The following track, “Damnation”, is another one where I’m left feeling uncertain. There are some very raw, simple riffs that I enjoy; I also like the trippy middle section which slowly becomes an Algernon Cadwallader song before reverting to the primitive metal parts from earlier. However, the vocals added at around the 20-second mark into the song just don’t seem to fit, at least to my ears. The quality is almost comparable to that of System of a Down, of which I am a fan, but I am unsure how well this sounds fits with the rest of Cara Neir’s music.
“Shady Blues” is the first song where I start to get a strong feeling that I am not enjoying this release as much as previous ones. The vocals are atrocious, and maybe that’s the point. There is a fair amount of emo influence to parts of this album and, although I have nothing against the genre, it just doesn’t work for me in this context. Out-of-key singing can sometimes have a weird allure, but in this case, it just sounds bad. The band has used this sound to great effect on previous albums but not so much on this one.
Another example of strange chiptune elements is in “Floodgates of Doom”. The part that kicks in at about two minutes is a cool section, but the synths are much too loud and sibilant and are abrasive to my ears (and not abrasive in that ‘aggressive yet still appealing’ way, but in a general, ‘ow, my ears’ way). “Four Seasons in a Day” is a full-on chiptune track and in it, it’s most apparent that the chiptune writing is wanting. This track does not hit me like most chiptunes do, giving me that warm fuzzy nostalgia welling up in my chest. The song is fine, nothing glaringly wrong, but it is also dull.
“Phasers Set To Stun” might be my least favourite of the release, which is hard for me to say. As I write out ‘hip-hop mixed with chiptunes’, I instantly feel bad that I don’t automatically like what I hear, but I don’t. The bass line is annoying, and the vocal performance is silly and off-putting. This track feels like a half job. You can tell the musicians are not used to producing this style of music. It feels like they needed a few more compositional iterations of the non-metal sections before committing them to record.
“Hypogelum” has some good melodic work in it, but again, the production lets the song down. The synths at two minutes are way too bright and loud. The synth break in the middle of the song is another section that feels out of place and the proceeding end of the track is not my cup of tea. While listening to this album on Spotify, I kept reaching the end and getting automatically thrown into an older album from the band, and every time, without fail I enjoyed that song more than the entirety of the new album. There is a stronger sense of despair hanging over their older music that speaks to me, in a way none of the newer tracks have done.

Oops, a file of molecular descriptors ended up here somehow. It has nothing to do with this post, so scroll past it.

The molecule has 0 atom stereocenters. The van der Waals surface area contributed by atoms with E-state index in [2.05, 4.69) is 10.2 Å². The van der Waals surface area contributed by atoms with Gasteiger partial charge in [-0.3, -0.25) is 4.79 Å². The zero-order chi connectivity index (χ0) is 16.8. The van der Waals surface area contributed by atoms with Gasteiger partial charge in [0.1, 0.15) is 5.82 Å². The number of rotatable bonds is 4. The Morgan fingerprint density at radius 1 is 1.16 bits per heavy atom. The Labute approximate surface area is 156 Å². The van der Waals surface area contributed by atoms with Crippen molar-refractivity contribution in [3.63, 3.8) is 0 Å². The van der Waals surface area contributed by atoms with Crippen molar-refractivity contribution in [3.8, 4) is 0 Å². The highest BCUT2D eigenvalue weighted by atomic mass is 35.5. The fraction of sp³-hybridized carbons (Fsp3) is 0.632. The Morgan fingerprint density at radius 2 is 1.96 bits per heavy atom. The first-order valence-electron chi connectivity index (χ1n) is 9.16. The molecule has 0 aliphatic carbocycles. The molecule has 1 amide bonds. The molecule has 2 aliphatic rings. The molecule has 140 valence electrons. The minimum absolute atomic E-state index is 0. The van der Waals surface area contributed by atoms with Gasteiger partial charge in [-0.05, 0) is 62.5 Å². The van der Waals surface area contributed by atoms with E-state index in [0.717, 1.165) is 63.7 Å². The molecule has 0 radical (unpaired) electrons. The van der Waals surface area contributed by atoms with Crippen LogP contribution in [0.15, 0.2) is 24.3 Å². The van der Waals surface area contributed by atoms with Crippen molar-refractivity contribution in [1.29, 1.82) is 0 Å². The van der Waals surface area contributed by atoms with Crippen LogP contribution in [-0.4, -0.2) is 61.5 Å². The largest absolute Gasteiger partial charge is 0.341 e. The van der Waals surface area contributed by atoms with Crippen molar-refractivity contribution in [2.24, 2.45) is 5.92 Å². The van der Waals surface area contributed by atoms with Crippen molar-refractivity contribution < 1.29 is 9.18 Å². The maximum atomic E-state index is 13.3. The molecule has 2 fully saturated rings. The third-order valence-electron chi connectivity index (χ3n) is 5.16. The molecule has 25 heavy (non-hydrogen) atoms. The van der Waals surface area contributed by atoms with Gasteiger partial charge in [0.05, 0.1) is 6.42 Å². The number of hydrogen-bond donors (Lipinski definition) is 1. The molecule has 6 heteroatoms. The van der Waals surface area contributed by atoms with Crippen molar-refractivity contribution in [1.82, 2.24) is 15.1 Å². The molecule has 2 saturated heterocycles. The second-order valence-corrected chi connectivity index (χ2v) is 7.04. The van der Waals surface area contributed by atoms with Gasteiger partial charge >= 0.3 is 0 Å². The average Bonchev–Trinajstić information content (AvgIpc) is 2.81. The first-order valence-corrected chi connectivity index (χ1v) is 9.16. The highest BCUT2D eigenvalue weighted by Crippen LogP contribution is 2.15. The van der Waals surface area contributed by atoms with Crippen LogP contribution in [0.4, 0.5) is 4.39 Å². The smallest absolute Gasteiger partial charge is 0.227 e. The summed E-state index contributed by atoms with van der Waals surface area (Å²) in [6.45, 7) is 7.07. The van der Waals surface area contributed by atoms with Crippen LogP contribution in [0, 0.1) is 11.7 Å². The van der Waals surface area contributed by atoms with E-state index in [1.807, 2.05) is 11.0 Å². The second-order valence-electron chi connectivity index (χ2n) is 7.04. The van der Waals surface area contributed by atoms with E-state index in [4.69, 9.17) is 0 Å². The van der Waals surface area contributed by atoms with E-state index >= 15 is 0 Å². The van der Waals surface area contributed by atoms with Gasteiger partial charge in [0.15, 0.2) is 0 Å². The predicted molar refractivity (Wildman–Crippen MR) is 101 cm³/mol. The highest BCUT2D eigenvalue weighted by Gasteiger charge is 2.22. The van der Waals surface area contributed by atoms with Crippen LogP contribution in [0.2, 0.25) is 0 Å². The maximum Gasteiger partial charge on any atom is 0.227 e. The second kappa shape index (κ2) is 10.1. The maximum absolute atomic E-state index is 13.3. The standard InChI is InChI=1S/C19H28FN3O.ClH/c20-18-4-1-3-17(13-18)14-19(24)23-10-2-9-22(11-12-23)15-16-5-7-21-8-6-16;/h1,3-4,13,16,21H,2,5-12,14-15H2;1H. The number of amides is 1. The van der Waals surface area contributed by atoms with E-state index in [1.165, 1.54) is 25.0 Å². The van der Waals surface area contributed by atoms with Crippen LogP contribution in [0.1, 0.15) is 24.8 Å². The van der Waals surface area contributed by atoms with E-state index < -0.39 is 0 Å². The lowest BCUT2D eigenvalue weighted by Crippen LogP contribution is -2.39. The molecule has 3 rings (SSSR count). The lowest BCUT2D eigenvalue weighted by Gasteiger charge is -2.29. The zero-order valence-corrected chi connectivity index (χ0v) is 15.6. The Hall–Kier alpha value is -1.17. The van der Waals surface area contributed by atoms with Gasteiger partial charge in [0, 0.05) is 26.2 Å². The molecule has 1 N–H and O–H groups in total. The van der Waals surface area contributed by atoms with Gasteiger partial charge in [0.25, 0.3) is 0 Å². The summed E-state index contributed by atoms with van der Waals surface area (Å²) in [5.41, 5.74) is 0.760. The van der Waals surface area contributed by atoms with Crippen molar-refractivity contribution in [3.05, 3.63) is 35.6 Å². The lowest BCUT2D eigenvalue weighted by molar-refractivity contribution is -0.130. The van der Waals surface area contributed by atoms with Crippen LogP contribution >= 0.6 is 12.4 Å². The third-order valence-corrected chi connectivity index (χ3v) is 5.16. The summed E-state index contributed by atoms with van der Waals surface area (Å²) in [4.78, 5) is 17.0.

There are plenty of great riffs and parts in this album but there is not one song on the record that I can say that I love without reservation. I find the music less engaging than their previous work and as much as I like chiptune music, I just don’t feel the quality of chiptunes on this album is up to scratch. The metal elements of the album are wonderful, and the band has nailed them in typical Cara Neir fashion, but the genre elements that are uncommon to this band feel compositionally weak. Not only is the composition not that inspiring, but the treatment and production of these parts don’t sound great either.
With all my criticism of this album, I do think on a conceptual level, this album is worth praising. There are so many cool and interesting ideas but the execution is not right. This is not an album I would recommend skipping. As far as I can tell, the opinions are split and maybe this record will speak to you more than it does me. But for now, if you want to find me, I will be spinning Cara Neir’s old albums on repeat, waiting patiently for a new one.